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Music
Music
Music
is an art form and cultural activity whose medium is sound organized in time. The common elements of music are pitch (which governs melody and harmony), rhythm (and its associated concepts tempo, meter, and articulation), dynamics (loudness and softness), and the sonic qualities of timbre and texture (which are sometimes termed the "color" of a musical sound). Different styles or types of music may emphasize, de-emphasize or omit some of these elements. Music
Music
is performed with a vast range of instruments and vocal techniques ranging from singing to rapping; there are solely instrumental pieces, solely vocal pieces (such as songs without instrumental accompaniment) and pieces that combine singing and instruments
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Mime Artist
A mime or mime artist (from Greek μῖμος, mimos, "imitator, actor")[1] is a person who uses mime as a theatrical medium or as a performance art. Miming involves acting out a story through body motions, without use of speech. In earlier times, in English, such a performer would typically be referred to as a mummer. Miming is distinguished from silent comedy, in which the artist is a seamless character in a film or sketch. Jacques Copeau, strongly influenced by Commedia dell'arte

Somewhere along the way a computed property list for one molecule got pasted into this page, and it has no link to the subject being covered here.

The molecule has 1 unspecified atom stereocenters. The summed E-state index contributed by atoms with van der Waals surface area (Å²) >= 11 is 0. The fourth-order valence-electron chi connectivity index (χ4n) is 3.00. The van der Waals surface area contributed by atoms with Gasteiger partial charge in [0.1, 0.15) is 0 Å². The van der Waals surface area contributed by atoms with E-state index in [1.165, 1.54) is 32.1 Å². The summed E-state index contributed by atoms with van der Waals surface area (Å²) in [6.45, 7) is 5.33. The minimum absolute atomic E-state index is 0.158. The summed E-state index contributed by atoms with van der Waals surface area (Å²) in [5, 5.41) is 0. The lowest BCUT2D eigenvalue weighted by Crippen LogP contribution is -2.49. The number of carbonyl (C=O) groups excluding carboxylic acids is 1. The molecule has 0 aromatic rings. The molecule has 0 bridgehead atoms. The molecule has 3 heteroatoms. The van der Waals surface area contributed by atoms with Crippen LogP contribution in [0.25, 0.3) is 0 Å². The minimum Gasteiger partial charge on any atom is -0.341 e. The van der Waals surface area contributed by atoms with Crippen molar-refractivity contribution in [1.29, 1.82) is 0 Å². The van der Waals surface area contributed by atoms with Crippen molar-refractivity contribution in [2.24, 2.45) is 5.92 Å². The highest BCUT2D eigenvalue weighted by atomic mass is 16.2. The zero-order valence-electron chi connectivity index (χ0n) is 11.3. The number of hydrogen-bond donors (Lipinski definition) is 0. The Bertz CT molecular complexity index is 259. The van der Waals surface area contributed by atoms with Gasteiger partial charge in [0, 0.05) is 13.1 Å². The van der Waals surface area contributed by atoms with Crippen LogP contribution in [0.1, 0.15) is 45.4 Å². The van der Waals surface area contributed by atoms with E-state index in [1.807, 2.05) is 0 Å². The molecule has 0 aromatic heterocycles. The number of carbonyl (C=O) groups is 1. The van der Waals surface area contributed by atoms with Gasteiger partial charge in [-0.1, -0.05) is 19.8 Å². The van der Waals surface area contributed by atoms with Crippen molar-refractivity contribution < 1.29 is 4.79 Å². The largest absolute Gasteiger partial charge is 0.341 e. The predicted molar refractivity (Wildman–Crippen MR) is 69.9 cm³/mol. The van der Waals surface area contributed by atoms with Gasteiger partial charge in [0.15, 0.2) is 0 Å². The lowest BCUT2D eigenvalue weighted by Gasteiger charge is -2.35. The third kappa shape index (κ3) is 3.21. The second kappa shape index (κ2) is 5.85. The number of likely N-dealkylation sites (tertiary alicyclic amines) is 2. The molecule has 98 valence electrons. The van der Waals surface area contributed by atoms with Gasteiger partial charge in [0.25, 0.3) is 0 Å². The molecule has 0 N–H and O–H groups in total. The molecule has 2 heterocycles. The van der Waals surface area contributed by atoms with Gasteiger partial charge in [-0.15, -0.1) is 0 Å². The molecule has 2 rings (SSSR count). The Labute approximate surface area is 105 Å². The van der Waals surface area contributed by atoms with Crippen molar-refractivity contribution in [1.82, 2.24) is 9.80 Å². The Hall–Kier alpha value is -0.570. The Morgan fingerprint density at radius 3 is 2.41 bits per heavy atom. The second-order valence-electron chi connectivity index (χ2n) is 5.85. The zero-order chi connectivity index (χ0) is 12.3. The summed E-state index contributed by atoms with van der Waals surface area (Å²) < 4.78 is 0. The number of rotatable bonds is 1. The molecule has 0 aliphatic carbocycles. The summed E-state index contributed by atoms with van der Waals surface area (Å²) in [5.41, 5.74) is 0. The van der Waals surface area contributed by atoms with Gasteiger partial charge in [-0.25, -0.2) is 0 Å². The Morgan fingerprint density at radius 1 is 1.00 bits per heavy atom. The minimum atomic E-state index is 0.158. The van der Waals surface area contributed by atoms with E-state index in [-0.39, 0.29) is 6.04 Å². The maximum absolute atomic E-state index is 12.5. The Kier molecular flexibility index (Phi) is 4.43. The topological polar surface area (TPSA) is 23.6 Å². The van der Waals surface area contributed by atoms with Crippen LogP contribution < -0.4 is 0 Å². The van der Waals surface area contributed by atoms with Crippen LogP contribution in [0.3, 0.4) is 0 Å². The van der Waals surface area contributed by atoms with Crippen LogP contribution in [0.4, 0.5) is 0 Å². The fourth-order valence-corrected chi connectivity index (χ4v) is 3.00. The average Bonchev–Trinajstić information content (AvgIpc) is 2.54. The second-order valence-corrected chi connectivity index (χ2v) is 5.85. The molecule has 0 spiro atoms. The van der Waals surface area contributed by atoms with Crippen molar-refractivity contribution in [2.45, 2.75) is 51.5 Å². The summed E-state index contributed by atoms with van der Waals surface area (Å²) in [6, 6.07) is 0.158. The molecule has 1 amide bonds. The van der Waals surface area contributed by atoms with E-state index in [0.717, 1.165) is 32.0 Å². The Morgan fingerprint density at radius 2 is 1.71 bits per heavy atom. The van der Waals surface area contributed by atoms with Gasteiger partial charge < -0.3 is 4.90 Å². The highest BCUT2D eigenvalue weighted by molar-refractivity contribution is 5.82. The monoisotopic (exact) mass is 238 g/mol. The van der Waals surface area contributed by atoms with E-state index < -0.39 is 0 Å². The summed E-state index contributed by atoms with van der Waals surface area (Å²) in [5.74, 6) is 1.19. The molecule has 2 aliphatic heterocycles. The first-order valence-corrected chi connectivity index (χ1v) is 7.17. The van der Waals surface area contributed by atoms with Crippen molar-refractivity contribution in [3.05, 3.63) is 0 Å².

Commedia dell'arte
and Japanese Noh
Noh
theatre, used masks in the training of his actors. Étienne Decroux, a pupil of his, was highly influenced by this and started exploring and developing the possibilities of mime and developed corporeal mime into a highly sculptural form, taking it outside the realms of naturalism
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Clown
Clowns
Clowns
are comic performers who employ slapstick or similar types of physical comedy, often in a mime style.Contents1 History1.1 Origin 1.2 Modern circus clown 1.3 History in 20th-century North America2 Principal types2.1 Circus